Islamist forces say they have seized control of another town in southern Somalia, fueling fears of a direct assault on the country's weak interim government.
Officials with the Islamic courts say their militia entered the town of Sakow late Wednesday and took it over without encountering any resistance.
The takeover comes as the Somali government in Baidoa prepares for a possible attack by Islamist militias. Witnesses say government forces, allegedly backed by Ethiopian troops, have been digging trenches outside the town.
The United States Thursday urged both Ethiopia and Eritrea not to aggravate tensions in Somalia.
Islamic court leaders have declared a holy war against Ethiopia for allegedly sending its soldiers to assist the interim government. Ethiopia says it has only sent military instructors to train the army.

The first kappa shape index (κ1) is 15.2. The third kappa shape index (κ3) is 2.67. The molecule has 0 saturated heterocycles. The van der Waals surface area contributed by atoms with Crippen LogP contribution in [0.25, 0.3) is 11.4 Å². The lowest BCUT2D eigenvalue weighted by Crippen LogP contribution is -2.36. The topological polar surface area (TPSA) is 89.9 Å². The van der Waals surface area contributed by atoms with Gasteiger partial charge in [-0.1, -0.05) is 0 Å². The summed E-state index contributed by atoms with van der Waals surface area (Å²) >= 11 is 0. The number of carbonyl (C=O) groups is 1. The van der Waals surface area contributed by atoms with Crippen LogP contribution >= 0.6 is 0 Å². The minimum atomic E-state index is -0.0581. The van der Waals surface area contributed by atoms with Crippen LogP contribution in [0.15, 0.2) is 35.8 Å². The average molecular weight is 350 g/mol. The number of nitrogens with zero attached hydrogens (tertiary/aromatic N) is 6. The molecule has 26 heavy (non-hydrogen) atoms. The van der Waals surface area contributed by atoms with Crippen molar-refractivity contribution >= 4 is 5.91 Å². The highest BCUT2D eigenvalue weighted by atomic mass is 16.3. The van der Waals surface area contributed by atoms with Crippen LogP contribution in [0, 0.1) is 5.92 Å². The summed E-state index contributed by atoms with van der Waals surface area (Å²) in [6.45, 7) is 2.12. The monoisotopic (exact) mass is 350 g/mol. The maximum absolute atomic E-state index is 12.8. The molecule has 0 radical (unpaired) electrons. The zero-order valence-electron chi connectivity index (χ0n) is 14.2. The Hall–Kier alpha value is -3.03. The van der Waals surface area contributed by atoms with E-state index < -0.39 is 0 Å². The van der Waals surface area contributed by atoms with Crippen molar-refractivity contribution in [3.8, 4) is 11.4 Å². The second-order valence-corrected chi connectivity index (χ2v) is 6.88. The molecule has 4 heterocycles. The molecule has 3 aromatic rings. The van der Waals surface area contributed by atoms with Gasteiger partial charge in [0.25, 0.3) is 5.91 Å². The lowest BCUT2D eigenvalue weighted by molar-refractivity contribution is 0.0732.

Eritrea has been accused of supporting the Islamists, a charge it denies.
Meanwhile Thursday, the government's deputy defense minister, Salad Ali Jelle, accused Islamists of kidnapping three Somali lawmakers who were driving to Baidoa from the capital, Mogadishu. There was no immediate comment from the Islamists.
The government and Islamists are slated to hold peace talks in the Sudanese capital of Khartoum on Monday.